Jacob Wetterling’s abduction 26 years ago forever changed parenting in Minnesota. Brought to a crashing halt was the confidence — perhaps overconfidence — that life in our pastoral state afforded protection against crimes thought to happen elsewhere.

Those who were parents when the 11-year-old St. Joseph boy disappeared near his home on Oct. 22, 1989, felt fear for the first time as kids went out the door. Those who were children at the time grew up with an unprecedented sense of vulnerability and became adults with parenting styles to reflect that.

It is no surprise, then, that new developments in Jacob’s disappearance riveted the state on Thursday as Daniel J. Heinrich, a 52-year-old Annandale man, was named as a “person of interest.’’ The passage of more than a quarter century has not diminished Minnesotans’ sense of loss nor slaked our thirst for justice.

We all want Jacob back. We all want answers. We all want the perpetrator who shattered generations of Minnesotans’ sense of security behind bars. Frustratingly, the new details are promising but fall well short of closure. Heinrich has not been charged in Jacob’s disappearance. But he has been arrested and faces federal charges for possessing 19 binders of child porn.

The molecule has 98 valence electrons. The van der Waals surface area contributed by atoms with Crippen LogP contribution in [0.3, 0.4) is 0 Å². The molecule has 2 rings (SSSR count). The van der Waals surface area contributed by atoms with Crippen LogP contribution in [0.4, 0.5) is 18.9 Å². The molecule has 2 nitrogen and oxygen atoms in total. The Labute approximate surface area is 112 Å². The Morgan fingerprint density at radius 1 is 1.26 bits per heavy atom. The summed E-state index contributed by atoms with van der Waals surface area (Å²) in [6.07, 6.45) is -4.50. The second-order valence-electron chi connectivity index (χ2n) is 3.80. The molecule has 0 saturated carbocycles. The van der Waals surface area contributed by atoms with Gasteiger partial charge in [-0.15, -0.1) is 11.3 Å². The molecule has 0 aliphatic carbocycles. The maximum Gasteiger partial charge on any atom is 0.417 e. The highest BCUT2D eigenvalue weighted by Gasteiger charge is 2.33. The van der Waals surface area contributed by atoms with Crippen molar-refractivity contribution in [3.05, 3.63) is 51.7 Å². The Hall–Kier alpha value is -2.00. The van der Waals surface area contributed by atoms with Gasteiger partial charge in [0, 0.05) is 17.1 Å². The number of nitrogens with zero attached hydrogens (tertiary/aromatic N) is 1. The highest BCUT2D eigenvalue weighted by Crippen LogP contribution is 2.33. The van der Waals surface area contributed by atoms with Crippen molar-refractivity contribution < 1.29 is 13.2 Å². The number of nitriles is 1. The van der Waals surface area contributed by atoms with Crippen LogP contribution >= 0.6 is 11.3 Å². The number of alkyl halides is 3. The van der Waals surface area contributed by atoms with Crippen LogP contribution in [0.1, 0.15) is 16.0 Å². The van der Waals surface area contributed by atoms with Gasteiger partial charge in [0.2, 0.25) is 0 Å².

Jacob’s photo was not found in these images. Nor is there evidence directly linking Heinrich to his abduction. Nevertheless, connections exist that are not easily discounted. Heinrich lived in a nearby town when Jacob disappeared. A tire mark and a shoe print found near the abduction site were found at the time to be consistent with Heinrich’s property, though both lacked a “unique feature” to definitively link him to the scene.

A more recent cold-case review of Jacob’s disappearance yielded a troubling new finding that potentially links Heinrich to the type of crime that may have befallen Jacob. DNA evidence generated by today’s technology found Heinrich’s DNA on clothing linked to another boy in the area who was abducted, sexually assaulted and then released in January 1989.

Anyone who can share information about Heinrich should contact authorities. Even a small detail could yield a breakthrough and help bring home a long-lost, but never forgotten Minnesota kid.